Wilder was bailed to appear in court July 1983.
The court didn't know of his crimes in the US.
The Manly case was adjourned until April 1984.
His father stumped up $200,000 for the bail, his uncle $100,000 and Wilder $50,000.
McNab writes that Wilder "was an adept craftsman of stories targeted to elicit sympathy and make him the victim" but for the first time Wilder saw "the high probability of jail time".
Wilder failed to appear for the Manly court case, he was back in Florida.
Back to his old stomping ground, and the body count was rising.
When a crime reporter for the Miami Herald drew the link of missing young girls and a certain man who drove an expensive, distinctive car, Wilder went on the run.
His list of victims growing as he travelled across America on a homicidal road trip.
As news broke in the Australian media of the depths of Wilder's crimes, that he had failed to appear at Manly Court and he was now on the FBI's 10 Most Wanted list, his family in Sawtell were devastated.
One of his victims of his road trip, a girl Wilder had kidnapped, then tortured, shot and left for dead in dense woods, beat the odds and survived her ordeal.
Thinking quickly she used a shirt as a tourniquet around the gunshot wound, found her way clear of the woods and alerted police giving them some possible insights of his direction.
On Friday, April 13 in 1984 Christopher Wilder was about to fill up his car with petrol at a remote station often used by those travelling to Canada.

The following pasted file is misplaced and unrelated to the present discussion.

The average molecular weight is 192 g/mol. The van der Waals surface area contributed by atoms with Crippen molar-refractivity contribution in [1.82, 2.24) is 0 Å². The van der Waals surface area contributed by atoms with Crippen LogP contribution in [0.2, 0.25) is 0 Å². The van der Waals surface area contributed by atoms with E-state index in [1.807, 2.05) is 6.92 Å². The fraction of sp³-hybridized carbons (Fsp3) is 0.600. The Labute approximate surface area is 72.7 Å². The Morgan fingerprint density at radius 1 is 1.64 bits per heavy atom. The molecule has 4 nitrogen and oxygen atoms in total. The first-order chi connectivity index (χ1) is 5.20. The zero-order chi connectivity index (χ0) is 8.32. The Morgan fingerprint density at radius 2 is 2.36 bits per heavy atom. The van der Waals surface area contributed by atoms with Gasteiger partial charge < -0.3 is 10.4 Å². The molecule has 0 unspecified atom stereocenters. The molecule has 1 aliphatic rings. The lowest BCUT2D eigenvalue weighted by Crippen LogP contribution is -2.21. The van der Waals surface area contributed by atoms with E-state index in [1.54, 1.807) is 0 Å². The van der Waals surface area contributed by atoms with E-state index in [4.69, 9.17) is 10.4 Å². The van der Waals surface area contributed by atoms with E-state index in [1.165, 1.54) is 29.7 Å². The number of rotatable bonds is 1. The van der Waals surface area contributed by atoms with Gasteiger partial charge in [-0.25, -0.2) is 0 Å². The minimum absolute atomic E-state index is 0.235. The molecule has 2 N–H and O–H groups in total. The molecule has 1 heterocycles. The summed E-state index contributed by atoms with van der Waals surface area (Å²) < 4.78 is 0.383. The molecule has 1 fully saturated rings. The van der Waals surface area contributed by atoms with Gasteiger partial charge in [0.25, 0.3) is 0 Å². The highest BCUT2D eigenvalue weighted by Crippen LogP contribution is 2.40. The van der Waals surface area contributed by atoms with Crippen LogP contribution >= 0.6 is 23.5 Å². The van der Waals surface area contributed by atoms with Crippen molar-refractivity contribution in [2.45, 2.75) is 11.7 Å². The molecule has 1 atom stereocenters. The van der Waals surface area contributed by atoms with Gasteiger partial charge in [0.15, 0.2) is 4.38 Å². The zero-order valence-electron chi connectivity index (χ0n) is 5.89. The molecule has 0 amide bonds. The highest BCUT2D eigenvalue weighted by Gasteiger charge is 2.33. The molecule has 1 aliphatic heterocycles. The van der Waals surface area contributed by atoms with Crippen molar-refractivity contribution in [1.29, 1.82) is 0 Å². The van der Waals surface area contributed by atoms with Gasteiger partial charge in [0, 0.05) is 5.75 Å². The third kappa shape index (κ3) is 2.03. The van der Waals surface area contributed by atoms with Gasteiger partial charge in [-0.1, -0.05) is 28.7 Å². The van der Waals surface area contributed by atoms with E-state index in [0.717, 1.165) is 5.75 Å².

He caught the attention of two curious police officers. It didn't take long for the officers to realise they recognised that face.
It was from the FBI's 10 Most Wanted List flyer.
Moments later Wilder was dead and the two police officers were in shock.
Two days later the Sunday Telegraph reported Wilder's brother Stephen as saying Christopher's death was, '....a relief.
"My first reaction is a good one because there is no one tonight that is going to get hurt by Christopher Wilder. That is a positive step forward."
With Wilder's death in the headlines, Stephen's wife Valerie was in Sawtell, looking after Wilder's aged parents.
According to McNab, she told the Sun on April 16: "They appeared to crack many times under the strain. These last three weeks have been a living hell, you would never imagine what it has been like. At least one of the nightmares is over, but we still have to live with the people who wonder what sort of family could have produced someone like Christopher."
A common thread with the victims who survived Wilder's attacks is that they said he was charming, attentive and interested but in a split second with no warning he was a violent, sadistic monster.
Christopher Wilder was a sexual and serial killer. In his vile carer he murdered at least eight women, and many more disappeared without trace or their bodies were found but not identified.
In the book, Dr Xanthe Mallett described him as, 'the ultimate predatory psychopath.
A chameleon able to adapt quickly, he had a need to dominate, a lack of empathy for his victims, and found sadistic pleasure in causing others pain'."
McNab tells this story will all the punches, balanced with incredible insight into policing and the court system in the 1960s and '70s, historical information along with recent reflections from former detectives and the heartbreaking words of survivors.
The words "gripping" and "page turner" are often used to describe this type of book, in this case those words fall far short.
The Snapshot Killer by Duncan McNab is available at Book Warehouse, Kmart, Big W and online.